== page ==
What is over-protection and is it bad?
This is one of those woolly areas of safety where there is no hard and fast rule, and what counts as over-protection and any subsequent risks arising from it will change from company to company.
What is ‘over protection’?
It means the hearing protection is too strong for the noise risk present and is reducing the noise levels too much. This is considered to be a problem.
Under protection versus just-the-right-amount of protection
There is no definite figure which counts as ‘over protection’ and it is a matter of judgement. Importantly, if you have some jobs where a type of hearing protection is just right, and for other jobs it is perhaps a bit too strong, err on the side of caution as you will not damage someone’s hearing from over-protecting, but you can from under-protecting.
What counts as over-protection?
What is defined as over-protection can vary. In our risk assessments we define it as below about 60 dB. This is actually very quiet but it is the typical level of a quiet office or someone’s house and seems to be a reasonable noise level to let someone work at every day. (The World Health Organisation identifies increased health risks from noise levels over this, so technically, people in the 60s dB and upwards have a tiny increased health risk from noise). Personally, we are happy at that noise level.
What is the risk of over protection?
Put simply, isolation. This can mean people cannot hearing vehicle movements in their area, such as forklifts, or they cannot hear things like fire alarms. Maybe they cannot hear people talking and then the risk is they remove the protection to talk to other people. This can be a problem and can dramatically increase their daily noise exposure.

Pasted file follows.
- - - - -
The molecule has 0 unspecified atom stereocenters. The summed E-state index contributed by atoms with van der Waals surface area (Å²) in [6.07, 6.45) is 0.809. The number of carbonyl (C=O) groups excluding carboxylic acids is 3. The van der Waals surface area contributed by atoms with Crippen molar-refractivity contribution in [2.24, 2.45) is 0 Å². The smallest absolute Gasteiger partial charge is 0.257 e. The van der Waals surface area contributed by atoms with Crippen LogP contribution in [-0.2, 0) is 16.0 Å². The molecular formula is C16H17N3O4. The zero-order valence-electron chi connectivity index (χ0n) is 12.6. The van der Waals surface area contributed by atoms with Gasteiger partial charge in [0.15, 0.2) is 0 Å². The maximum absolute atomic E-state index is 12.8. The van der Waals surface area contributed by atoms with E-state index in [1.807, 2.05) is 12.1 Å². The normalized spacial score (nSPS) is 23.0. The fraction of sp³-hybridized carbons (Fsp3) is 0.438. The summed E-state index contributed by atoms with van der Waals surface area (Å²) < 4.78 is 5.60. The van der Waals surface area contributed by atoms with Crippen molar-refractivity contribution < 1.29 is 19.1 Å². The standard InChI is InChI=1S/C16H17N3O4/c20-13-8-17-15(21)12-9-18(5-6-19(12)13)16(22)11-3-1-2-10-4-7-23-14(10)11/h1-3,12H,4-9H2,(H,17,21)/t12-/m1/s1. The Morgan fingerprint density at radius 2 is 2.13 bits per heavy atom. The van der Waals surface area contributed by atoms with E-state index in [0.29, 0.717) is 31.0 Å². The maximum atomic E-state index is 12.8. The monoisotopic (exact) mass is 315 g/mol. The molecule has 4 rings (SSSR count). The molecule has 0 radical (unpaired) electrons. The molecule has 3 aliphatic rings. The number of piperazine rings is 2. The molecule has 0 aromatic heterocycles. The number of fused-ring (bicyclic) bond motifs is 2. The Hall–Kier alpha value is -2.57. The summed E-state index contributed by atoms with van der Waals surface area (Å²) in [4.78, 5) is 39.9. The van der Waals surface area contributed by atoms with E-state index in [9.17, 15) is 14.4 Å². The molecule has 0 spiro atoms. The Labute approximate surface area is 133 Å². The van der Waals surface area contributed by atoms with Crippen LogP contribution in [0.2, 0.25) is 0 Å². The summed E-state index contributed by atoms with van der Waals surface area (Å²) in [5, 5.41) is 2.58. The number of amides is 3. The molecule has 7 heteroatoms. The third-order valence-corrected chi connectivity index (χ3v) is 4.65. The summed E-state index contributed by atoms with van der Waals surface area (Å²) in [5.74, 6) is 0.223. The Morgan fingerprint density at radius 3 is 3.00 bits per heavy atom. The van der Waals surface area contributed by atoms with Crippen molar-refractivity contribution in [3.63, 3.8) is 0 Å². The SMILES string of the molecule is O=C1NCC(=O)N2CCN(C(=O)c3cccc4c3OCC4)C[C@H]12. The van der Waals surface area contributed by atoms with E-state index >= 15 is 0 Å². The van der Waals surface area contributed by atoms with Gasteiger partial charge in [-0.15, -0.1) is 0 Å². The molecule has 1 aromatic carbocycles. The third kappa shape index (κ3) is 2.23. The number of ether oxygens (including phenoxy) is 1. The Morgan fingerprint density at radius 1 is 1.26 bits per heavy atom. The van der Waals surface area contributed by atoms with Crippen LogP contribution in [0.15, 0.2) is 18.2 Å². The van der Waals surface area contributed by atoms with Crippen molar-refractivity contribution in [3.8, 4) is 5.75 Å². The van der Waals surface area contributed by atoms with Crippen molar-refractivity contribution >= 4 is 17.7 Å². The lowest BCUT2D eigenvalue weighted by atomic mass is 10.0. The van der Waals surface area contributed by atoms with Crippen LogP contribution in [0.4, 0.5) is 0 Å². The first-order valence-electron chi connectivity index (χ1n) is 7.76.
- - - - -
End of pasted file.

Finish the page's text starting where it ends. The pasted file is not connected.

This is a worked example:
An employee works in an area of 100dB for 8 hours. They wear hearing protection which brings their exposure level down to 75dB, which is pretty much perfect. During the day they remove the hearing protection for three periods of five minutes each to talk to someone, a total of 15 minutes out of the working day. This means they are wearing hearing protection for 7¾ hours, and not wearing it for only 15 minutes. But, the effect of this is to increase their total noise exposure for the day to 85dB, well into the area known to cause hearing loss.
What about different protection for different jobs?
This would be nice, but it is not practical in many workplaces as it would be the same person having different hearing protection for different jobs. While the theory of that is great, in practice it will never work in a month of Sundays. They will end up wearing one type all the time, and often will choose the lesser protector meaning that despite the over-protection being mitigated, they are now potentially exposed to too-high noise levels.
What should the employer do?
Firstly, assess your hearing protection’s performance levels. Then, if you have protectors which are over-protecting for all your noise risks, move to one which is a bit less meaty.
If you have a mixed noise risk so have some jobs where the protector is too much, but others where it is about right, check that people working in the over-protected area can still hear things like forklifts and alarms, and if so then live with it. It is better to over-protect than under-protect - you aren’t going to damage anyone’s hearing with over-protection but you will with under-protection.